Reply to Comment
        • Ben

          Give me evidence, not insinuation, and not phrases twisted and ripped out of context, that Abu Mazen in negotiations with Israelis ever demanded “in non-negotiable terms for Israel’s eradication, primarily by UNLIMITED ‘right of return’ of the Palestinian refugees.” All of you hide behind this fakery that the RoR issue is unsolvable. It’s just an excuse. If you wanted to solve this problem you could do it quickly. More studies in Israeli feigned incompetence and helplessness. And fake indignation.

          Reply to Comment
          • Subway1EightyNine

            The evidence is in the Palestine Papers. Abbas refused to put any limit on the number of Arabs that Israel would have to accept. He was only willing to negotiate over the timing. His proposal was 150,000 over 10 years, but with no overall cap, meaning that in 10 years the Palestinians would still insist on a “right of return” for the other 5 million and the conflict would continue. The evidence is in the failed negotiations that Kerry tried to run a couple of years ago. Kerry proposed negotiating on the basis of the 1967 lines where the Palestinians would recognize Israel as a Jewish state. Abbas refused. The evidence is in the consistent rejection by the Palestinians of the principle of two states for two peoples.

            There indeed is no solution as long as the Palestinians insist that they will not accept living in peace next door to a Jewish state. We can not solve the problem of the Palestinians not wanting peace.

            Reply to Comment
          • Ben

            This again is a lot of propaganda and insinuation strung together just so. You have no idea what a Palestinian leader would actually agree to unless you got in there and actually offered him a dignified and fair deal he could take to his people. Which you have never come close to doing. It’s been all contemptuous crumbs and Bibi condescendingly saying “they need to lower their expectations.” And then there is this “Jewish state” gimmick, with the attached code words “two states for two peoples.” Israelis never do anything honest when it comes to negotiations. The Palestinians cannot solve the problem of the Israelis having surrendered to their settlers and being unable to face them down and Palestinians cannot solve the problems of Israeli narcissism and Israeli occupier’s logic.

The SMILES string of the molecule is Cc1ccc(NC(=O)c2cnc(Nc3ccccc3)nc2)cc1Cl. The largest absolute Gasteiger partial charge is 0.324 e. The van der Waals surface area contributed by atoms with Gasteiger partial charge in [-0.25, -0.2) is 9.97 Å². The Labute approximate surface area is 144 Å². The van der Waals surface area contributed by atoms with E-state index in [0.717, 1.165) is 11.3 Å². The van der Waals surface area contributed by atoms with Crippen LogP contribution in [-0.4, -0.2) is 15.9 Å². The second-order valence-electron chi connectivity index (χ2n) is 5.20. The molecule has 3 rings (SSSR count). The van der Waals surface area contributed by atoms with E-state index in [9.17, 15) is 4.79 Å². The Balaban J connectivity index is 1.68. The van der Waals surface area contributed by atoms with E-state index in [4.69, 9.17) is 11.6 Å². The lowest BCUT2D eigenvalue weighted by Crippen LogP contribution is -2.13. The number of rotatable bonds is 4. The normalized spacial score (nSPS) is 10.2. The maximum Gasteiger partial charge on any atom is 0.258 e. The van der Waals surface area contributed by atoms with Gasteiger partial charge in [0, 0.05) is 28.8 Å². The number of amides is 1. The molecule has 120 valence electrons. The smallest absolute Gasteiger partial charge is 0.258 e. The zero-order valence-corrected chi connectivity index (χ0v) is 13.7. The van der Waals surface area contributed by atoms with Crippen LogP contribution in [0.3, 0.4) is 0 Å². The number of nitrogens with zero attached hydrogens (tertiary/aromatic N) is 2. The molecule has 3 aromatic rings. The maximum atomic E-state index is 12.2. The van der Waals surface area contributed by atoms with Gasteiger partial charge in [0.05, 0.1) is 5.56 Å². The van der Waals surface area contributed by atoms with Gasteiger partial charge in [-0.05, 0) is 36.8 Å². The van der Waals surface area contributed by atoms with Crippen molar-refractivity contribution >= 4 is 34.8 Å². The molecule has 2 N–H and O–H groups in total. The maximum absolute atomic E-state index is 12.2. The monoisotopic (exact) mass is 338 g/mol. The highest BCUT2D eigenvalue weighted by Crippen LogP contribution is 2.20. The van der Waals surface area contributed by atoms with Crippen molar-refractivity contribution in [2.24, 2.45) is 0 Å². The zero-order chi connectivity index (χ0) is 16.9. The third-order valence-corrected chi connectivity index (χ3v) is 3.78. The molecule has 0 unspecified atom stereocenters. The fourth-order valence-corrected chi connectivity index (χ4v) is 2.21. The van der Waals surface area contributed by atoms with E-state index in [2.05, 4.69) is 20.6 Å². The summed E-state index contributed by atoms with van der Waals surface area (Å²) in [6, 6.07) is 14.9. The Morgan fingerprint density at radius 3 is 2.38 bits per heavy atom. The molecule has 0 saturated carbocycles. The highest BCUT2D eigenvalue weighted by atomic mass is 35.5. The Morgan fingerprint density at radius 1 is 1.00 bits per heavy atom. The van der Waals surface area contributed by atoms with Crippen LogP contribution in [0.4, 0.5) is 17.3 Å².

Reply to Comment
          • Subway1EightyNine

            We have the Palestine Papers. I am sure you have heard of them. They are the internal negotiating papers of the Palestinian Negotiation Support Unit. We have the meeting notes, internal emails, reports, studies, negotiating papers, talking points, etc. All from the Palestinian point of view. They describe the Palestinian positions as they were in 2008 when the last serious negotiations were conducted between Israel and the Palestinians. So we have a pretty good idea what the Palestinian positions are in negotiations, and mind you, not from “Zionist propaganda”, but straight from the horse’s mouth!

            The Palestinians were offered a dignified and fair deal by Barak. They were offered an overly generous deal by Olmert based on assumptions that were wrong (that the US would be in Iraq indefinitely, that the US can actually create functioning military forces in the region to fight terror groups, and that the surrounding countries are stable).